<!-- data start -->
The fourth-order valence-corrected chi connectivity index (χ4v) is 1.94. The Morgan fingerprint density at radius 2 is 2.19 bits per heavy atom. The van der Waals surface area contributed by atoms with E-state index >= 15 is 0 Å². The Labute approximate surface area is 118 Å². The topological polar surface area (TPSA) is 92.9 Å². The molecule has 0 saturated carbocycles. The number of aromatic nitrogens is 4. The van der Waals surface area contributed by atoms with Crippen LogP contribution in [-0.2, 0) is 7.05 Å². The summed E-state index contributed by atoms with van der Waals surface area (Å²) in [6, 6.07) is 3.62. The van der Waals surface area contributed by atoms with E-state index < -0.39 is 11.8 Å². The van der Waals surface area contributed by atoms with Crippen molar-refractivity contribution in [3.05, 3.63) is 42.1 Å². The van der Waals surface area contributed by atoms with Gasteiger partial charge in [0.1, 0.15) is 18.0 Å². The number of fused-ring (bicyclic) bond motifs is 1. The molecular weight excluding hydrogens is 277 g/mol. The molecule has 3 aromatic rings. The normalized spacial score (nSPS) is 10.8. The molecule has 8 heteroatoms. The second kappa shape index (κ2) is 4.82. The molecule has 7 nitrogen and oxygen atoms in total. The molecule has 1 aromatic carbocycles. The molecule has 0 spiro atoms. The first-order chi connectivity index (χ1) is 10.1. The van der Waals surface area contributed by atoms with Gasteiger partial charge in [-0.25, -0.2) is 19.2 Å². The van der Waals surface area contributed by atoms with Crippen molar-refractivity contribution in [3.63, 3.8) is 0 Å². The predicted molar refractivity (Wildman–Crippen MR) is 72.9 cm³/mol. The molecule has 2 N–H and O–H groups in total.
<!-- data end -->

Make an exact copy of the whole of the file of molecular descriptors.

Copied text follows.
The fourth-order valence-corrected chi connectivity index (χ4v) is 1.94. The Morgan fingerprint density at radius 2 is 2.19 bits per heavy atom. The van der Waals surface area contributed by atoms with E-state index >= 15 is 0 Å². The Labute approximate surface area is 118 Å². The topological polar surface area (TPSA) is 92.9 Å². The molecule has 0 saturated carbocycles. The number of aromatic nitrogens is 4. The van der Waals surface area contributed by atoms with Crippen LogP contribution in [-0.2, 0) is 7.05 Å². The summed E-state index contributed by atoms with van der Waals surface area (Å²) in [6, 6.07) is 3.62. The van der Waals surface area contributed by atoms with E-state index < -0.39 is 11.8 Å². The van der Waals surface area contributed by atoms with Crippen molar-refractivity contribution in [3.05, 3.63) is 42.1 Å². The van der Waals surface area contributed by atoms with Gasteiger partial charge in [0.1, 0.15) is 18.0 Å². The number of fused-ring (bicyclic) bond motifs is 1. The molecular weight excluding hydrogens is 277 g/mol. The molecule has 3 aromatic rings. The normalized spacial score (nSPS) is 10.8. The molecule has 8 heteroatoms. The second kappa shape index (κ2) is 4.82. The molecule has 7 nitrogen and oxygen atoms in total. The molecule has 1 aromatic carbocycles. The molecule has 0 spiro atoms. The first-order chi connectivity index (χ1) is 10.1. The van der Waals surface area contributed by atoms with Gasteiger partial charge in [-0.25, -0.2) is 19.2 Å². The van der Waals surface area contributed by atoms with Crippen molar-refractivity contribution in [3.63, 3.8) is 0 Å². The predicted molar refractivity (Wildman–Crippen MR) is 72.9 cm³/mol. The molecule has 2 N–H and O–H groups in total.